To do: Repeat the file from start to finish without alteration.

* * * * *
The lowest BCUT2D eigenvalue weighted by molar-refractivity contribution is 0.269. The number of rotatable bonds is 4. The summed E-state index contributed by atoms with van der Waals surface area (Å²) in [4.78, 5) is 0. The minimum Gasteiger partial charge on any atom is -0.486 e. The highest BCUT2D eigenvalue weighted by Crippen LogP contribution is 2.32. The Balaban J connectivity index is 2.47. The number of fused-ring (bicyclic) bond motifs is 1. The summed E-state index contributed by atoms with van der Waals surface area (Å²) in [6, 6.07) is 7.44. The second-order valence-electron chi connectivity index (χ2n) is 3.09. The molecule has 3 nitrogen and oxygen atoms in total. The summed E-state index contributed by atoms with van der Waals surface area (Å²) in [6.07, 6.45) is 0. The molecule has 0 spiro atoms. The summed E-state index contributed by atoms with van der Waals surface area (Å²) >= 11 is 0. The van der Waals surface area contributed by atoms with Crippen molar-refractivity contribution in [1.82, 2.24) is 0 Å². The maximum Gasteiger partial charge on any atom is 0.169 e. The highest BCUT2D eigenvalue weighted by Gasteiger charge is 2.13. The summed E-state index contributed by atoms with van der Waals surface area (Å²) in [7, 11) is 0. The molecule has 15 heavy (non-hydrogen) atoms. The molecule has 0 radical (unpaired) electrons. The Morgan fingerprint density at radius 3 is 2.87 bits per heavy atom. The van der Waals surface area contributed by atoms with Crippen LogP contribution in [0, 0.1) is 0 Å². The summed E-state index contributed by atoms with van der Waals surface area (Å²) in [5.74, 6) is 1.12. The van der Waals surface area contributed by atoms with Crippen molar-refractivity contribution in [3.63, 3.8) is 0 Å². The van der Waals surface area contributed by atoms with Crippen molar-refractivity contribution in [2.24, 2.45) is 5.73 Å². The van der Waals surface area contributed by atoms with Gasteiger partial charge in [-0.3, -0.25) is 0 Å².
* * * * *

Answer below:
The lowest BCUT2D eigenvalue weighted by molar-refractivity contribution is 0.269. The number of rotatable bonds is 4. The summed E-state index contributed by atoms with van der Waals surface area (Å²) in [4.78, 5) is 0. The minimum Gasteiger partial charge on any atom is -0.486 e. The highest BCUT2D eigenvalue weighted by Crippen LogP contribution is 2.32. The Balaban J connectivity index is 2.47. The number of fused-ring (bicyclic) bond motifs is 1. The summed E-state index contributed by atoms with van der Waals surface area (Å²) in [6, 6.07) is 7.44. The second-order valence-electron chi connectivity index (χ2n) is 3.09. The molecule has 3 nitrogen and oxygen atoms in total. The summed E-state index contributed by atoms with van der Waals surface area (Å²) in [6.07, 6.45) is 0. The molecule has 0 spiro atoms. The summed E-state index contributed by atoms with van der Waals surface area (Å²) >= 11 is 0. The van der Waals surface area contributed by atoms with Crippen molar-refractivity contribution in [1.82, 2.24) is 0 Å². The maximum Gasteiger partial charge on any atom is 0.169 e. The highest BCUT2D eigenvalue weighted by Gasteiger charge is 2.13. The summed E-state index contributed by atoms with van der Waals surface area (Å²) in [7, 11) is 0. The molecule has 15 heavy (non-hydrogen) atoms. The molecule has 0 radical (unpaired) electrons. The Morgan fingerprint density at radius 3 is 2.87 bits per heavy atom. The van der Waals surface area contributed by atoms with Crippen LogP contribution in [0, 0.1) is 0 Å². The summed E-state index contributed by atoms with van der Waals surface area (Å²) in [5.74, 6) is 1.12. The van der Waals surface area contributed by atoms with Crippen molar-refractivity contribution in [3.63, 3.8) is 0 Å². The van der Waals surface area contributed by atoms with Crippen molar-refractivity contribution in [2.24, 2.45) is 5.73 Å². The van der Waals surface area contributed by atoms with Gasteiger partial charge in [-0.3, -0.25) is 0 Å².